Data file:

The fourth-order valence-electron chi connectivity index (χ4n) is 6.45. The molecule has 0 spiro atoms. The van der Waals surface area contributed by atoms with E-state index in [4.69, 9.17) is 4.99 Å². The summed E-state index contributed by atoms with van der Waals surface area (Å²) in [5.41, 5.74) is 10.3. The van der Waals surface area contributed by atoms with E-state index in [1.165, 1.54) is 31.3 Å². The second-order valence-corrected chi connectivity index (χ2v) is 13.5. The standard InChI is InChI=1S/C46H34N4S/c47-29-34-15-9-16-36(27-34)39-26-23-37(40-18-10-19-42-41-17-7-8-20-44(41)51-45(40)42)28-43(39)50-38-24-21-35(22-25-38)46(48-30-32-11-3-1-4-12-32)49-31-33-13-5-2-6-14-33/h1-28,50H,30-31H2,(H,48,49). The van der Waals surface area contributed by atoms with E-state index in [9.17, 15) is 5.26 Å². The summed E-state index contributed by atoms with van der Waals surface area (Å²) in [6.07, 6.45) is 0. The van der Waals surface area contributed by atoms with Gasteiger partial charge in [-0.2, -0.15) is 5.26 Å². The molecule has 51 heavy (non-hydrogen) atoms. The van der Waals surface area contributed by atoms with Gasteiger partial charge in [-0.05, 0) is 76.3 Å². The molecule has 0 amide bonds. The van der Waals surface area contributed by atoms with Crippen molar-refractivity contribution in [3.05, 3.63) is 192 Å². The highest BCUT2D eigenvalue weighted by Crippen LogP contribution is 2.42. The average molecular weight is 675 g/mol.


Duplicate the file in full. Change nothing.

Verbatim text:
The fourth-order valence-electron chi connectivity index (χ4n) is 6.45. The molecule has 0 spiro atoms. The van der Waals surface area contributed by atoms with E-state index in [4.69, 9.17) is 4.99 Å². The summed E-state index contributed by atoms with van der Waals surface area (Å²) in [5.41, 5.74) is 10.3. The van der Waals surface area contributed by atoms with E-state index in [1.165, 1.54) is 31.3 Å². The second-order valence-corrected chi connectivity index (χ2v) is 13.5. The standard InChI is InChI=1S/C46H34N4S/c47-29-34-15-9-16-36(27-34)39-26-23-37(40-18-10-19-42-41-17-7-8-20-44(41)51-45(40)42)28-43(39)50-38-24-21-35(22-25-38)46(48-30-32-11-3-1-4-12-32)49-31-33-13-5-2-6-14-33/h1-28,50H,30-31H2,(H,48,49). The van der Waals surface area contributed by atoms with E-state index in [9.17, 15) is 5.26 Å². The summed E-state index contributed by atoms with van der Waals surface area (Å²) in [6.07, 6.45) is 0. The van der Waals surface area contributed by atoms with Gasteiger partial charge in [-0.2, -0.15) is 5.26 Å². The molecule has 51 heavy (non-hydrogen) atoms. The van der Waals surface area contributed by atoms with Gasteiger partial charge in [-0.05, 0) is 76.3 Å². The molecule has 0 amide bonds. The van der Waals surface area contributed by atoms with Crippen molar-refractivity contribution in [3.05, 3.63) is 192 Å². The highest BCUT2D eigenvalue weighted by Crippen LogP contribution is 2.42. The average molecular weight is 675 g/mol.